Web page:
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    Posted: May 29 2011 at 05:52

Mathematicians is an interesting jazz/fusion band from USA. Very little is known about them here in PA, so I jumped on the chance to interview them and by this way gain some more info. I bought their albums some months ago too and they are interesting. 

I got in touch with Kevin Kouts and he patiently answered my questions.

(photos and music may be added later)


When, where and by whom was your band born ? Did any of you, past and present members, play in any other bands before joining up in your band ? Why did you choose that name ?

The band was born in June of 1987 in Indianapolis, Indiana. Founding members were Kevin Kouts, Larry McCullough, Bob Fields and Eddy Humphrey.  Larry, Eddy and I all grew up in the same school system so we’ve known each other since middle school age.
From 1978 to 1981, I played in Larry’s Progressive Rock band, Legacy.  We played mostly original music but did cover a few tunes from Captain Beyond.
From 1984 to 1986, Eddy and I were in the New Wave band, Abstractions.  We released an album on vinyl in 1985 and had a video on MTV.
I suggested the name.  I have a degree in Mathematics from the University of Indianapolis.  We had always discussed the notion that music was math so we thought the idea was clever.  However, very few people got the reference.  As for “marketing”, the idea is a failure!  Most people are really turned off by math: Which, of course, made the whole thing even more humorous.

Over to your two albums. Your debut album Irrational Numbers was released in 1994. Please tell us more about this album.

A band’s first album is usually the best material.  Not necessarily played the best, but the music is pure and usually has no preconceived market or concept.  That was the case with us.  We didn’t care at all about trying to market to an audience. We wrote to satisfy ourselves. The only thing we knew on day one was that we liked jazz/rock fusion. So, as a place to start, our first few rehearsals we played tunes by Jean-Luc Ponty.  But almost immediately originals became the main focus.  Both Bob and Larry were prolific writers.  So we had the luxury of a large number of good ideas to pick from and develop.  We also had the luxury of playing those tunes “Live” for 4 years before we ever attempted to record a CD.
We also must have been pretty hard on keyboard players.  We went through three of them in the years before the CD release.  You’ll notice three keyboardists on the CD.  That style of music requires a lot of notes and a lot of soloing and NOT a lot of pay!

Your second album Factor of Four was released in 1996. Please tell us more about this album.

Factor of Four picked up where we left off.  The tunes on that record had been around awhile so we wanted to record them as well.  We also wanted to redeem ourselves a little bit.  We thought that we had “hurried” the first CD and wanted to make sure that we played better on the second.  We did play better, but the studio we used was transitioning from analog to digital.  The engineer wasn’t use to the technology yet and most of the mixes got oversampled.  You can hear digital clipping all over that CD: a bit of a disappointment.  We had the great Bob Katz do the mastering.  He was able to help fix some of the flaws and educate the engineer in the process.  Putting the final product together was fun in that it took a lot of travel.  It was mastered in New York, the artwork was done in Chicago and the record distribution was out of Los Angeles.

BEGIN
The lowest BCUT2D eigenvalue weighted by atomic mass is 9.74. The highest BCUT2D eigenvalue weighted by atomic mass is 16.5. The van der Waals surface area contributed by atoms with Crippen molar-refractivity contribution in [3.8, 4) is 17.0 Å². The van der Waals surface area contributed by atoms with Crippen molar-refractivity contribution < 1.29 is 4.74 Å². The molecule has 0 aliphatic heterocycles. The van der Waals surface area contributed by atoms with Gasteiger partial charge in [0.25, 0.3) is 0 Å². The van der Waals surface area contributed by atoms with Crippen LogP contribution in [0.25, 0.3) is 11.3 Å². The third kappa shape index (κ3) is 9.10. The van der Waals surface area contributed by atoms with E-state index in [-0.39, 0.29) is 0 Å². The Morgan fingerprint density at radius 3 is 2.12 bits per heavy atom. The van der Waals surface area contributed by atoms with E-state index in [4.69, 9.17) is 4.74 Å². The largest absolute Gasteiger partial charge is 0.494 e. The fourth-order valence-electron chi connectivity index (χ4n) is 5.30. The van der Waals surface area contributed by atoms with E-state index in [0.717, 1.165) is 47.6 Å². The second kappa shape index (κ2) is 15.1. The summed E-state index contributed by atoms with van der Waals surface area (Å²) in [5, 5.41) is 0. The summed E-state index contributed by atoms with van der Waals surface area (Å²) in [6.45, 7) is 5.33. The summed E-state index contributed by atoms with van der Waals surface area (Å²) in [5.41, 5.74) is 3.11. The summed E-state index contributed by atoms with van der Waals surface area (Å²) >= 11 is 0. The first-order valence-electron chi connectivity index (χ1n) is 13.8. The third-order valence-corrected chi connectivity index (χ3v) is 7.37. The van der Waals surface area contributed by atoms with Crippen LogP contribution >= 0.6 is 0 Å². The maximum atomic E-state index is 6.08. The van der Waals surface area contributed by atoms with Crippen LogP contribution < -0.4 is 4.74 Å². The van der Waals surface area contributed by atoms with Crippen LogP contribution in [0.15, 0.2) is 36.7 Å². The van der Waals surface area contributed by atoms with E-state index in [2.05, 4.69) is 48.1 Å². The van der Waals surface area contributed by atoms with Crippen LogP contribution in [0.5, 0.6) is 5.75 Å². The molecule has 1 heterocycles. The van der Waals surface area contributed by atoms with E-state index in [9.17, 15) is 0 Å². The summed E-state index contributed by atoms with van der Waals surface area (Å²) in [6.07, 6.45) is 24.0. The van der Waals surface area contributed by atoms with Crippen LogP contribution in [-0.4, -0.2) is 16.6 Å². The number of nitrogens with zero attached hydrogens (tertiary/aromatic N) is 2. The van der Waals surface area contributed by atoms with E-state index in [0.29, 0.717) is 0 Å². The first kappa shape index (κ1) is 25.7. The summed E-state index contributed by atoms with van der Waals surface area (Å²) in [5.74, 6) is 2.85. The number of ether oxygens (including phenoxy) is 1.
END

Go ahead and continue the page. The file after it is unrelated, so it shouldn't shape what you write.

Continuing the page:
What have you been up to since 1996 and what is your latest update ? What is your plans for this year and beyond ?

We were working on a third CD in the late 90’s when we decided to take a break.  It had been 10 years and we had just lost our fourth keyboardist.  We thought we’d take a year off but it ended up being another 13!  Eddy and I had been playing with other bands in a variety of styles so we kept at it.  Larry, always the composer, built a home studio and continued to write.
A little over a year ago we decided to retool the band and record another CD.  This time we’ve added vocals and have gone from jazz/rock to a sound more reminiscent of Genesis and Gentle Giant.  Most of the tracks are complete and the vocals are being worked on currently.  We are hoping that the CD will be available later this Summer.  As far as the future is concerned, we don’t have any plans.  Touring with a band that large with all the equipment and support is not really financially feasible.  Not to do it justice anyway.
Your music has been described as fusion and even jazz. But how would you describe you music and which bands would you compare yourself with ?

Originally we would have called it jazz/rock fusion.  We fashioned ourselves after Jean-Luc Ponty and Billy Cobham and those types of early 70’s instrumental bands.  For awhile we would ask audience members to help us decide what genre to call it. One of the better ones was, “Space Jazz”.  (Which is humorous because it never had any real jazz in it).  One guy called it “Rock with a Jazz Mindset” because of all the improvisation and extreme soloing.  A fellow musician called us “Brave”!  I’m sure some called it names that we can’t repeat in polite company!
The new music though is very much Progressive Rock.  The tunes are all beautifully composed with very little soloing at all.  Just wonderful music…
To wrap up this interview, is there anything you want to add to this interview ?

We want to thank you for your interest.  We are still amazed that a little band from Indiana is still selling CDs and being played on radio stations all over the world.

Thank you to  Kevin Kouts for this interview

Their PA profile is here

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